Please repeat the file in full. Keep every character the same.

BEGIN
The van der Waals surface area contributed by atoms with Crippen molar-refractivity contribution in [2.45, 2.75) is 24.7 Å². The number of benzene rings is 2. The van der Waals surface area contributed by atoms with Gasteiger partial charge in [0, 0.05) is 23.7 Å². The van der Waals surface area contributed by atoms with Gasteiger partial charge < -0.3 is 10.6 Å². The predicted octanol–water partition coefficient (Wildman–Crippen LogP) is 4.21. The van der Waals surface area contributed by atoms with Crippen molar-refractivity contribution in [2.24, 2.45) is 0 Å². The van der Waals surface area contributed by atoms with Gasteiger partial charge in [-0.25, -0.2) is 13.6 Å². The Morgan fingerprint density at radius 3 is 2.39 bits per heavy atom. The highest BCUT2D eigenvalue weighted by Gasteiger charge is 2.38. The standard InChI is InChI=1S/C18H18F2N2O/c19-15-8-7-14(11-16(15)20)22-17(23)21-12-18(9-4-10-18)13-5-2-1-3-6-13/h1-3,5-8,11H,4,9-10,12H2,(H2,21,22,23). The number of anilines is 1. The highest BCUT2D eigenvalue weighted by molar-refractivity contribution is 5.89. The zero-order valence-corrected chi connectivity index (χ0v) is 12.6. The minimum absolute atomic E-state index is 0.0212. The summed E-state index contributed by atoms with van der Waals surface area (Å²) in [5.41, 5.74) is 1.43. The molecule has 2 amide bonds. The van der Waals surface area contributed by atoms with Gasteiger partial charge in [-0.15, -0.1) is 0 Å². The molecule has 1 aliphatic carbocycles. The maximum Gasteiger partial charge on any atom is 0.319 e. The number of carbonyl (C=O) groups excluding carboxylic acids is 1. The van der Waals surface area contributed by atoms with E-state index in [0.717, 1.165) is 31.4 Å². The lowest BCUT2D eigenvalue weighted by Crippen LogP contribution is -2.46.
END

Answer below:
The van der Waals surface area contributed by atoms with Crippen molar-refractivity contribution in [2.45, 2.75) is 24.7 Å². The number of benzene rings is 2. The van der Waals surface area contributed by atoms with Gasteiger partial charge in [0, 0.05) is 23.7 Å². The van der Waals surface area contributed by atoms with Gasteiger partial charge < -0.3 is 10.6 Å². The predicted octanol–water partition coefficient (Wildman–Crippen LogP) is 4.21. The van der Waals surface area contributed by atoms with Crippen molar-refractivity contribution in [2.24, 2.45) is 0 Å². The van der Waals surface area contributed by atoms with Gasteiger partial charge in [-0.25, -0.2) is 13.6 Å². The Morgan fingerprint density at radius 3 is 2.39 bits per heavy atom. The highest BCUT2D eigenvalue weighted by Gasteiger charge is 2.38. The standard InChI is InChI=1S/C18H18F2N2O/c19-15-8-7-14(11-16(15)20)22-17(23)21-12-18(9-4-10-18)13-5-2-1-3-6-13/h1-3,5-8,11H,4,9-10,12H2,(H2,21,22,23). The number of anilines is 1. The highest BCUT2D eigenvalue weighted by molar-refractivity contribution is 5.89. The zero-order valence-corrected chi connectivity index (χ0v) is 12.6. The minimum absolute atomic E-state index is 0.0212. The summed E-state index contributed by atoms with van der Waals surface area (Å²) in [5.41, 5.74) is 1.43. The molecule has 2 amide bonds. The van der Waals surface area contributed by atoms with Gasteiger partial charge in [-0.15, -0.1) is 0 Å². The molecule has 1 aliphatic carbocycles. The maximum Gasteiger partial charge on any atom is 0.319 e. The number of carbonyl (C=O) groups excluding carboxylic acids is 1. The van der Waals surface area contributed by atoms with E-state index in [0.717, 1.165) is 31.4 Å². The lowest BCUT2D eigenvalue weighted by Crippen LogP contribution is -2.46.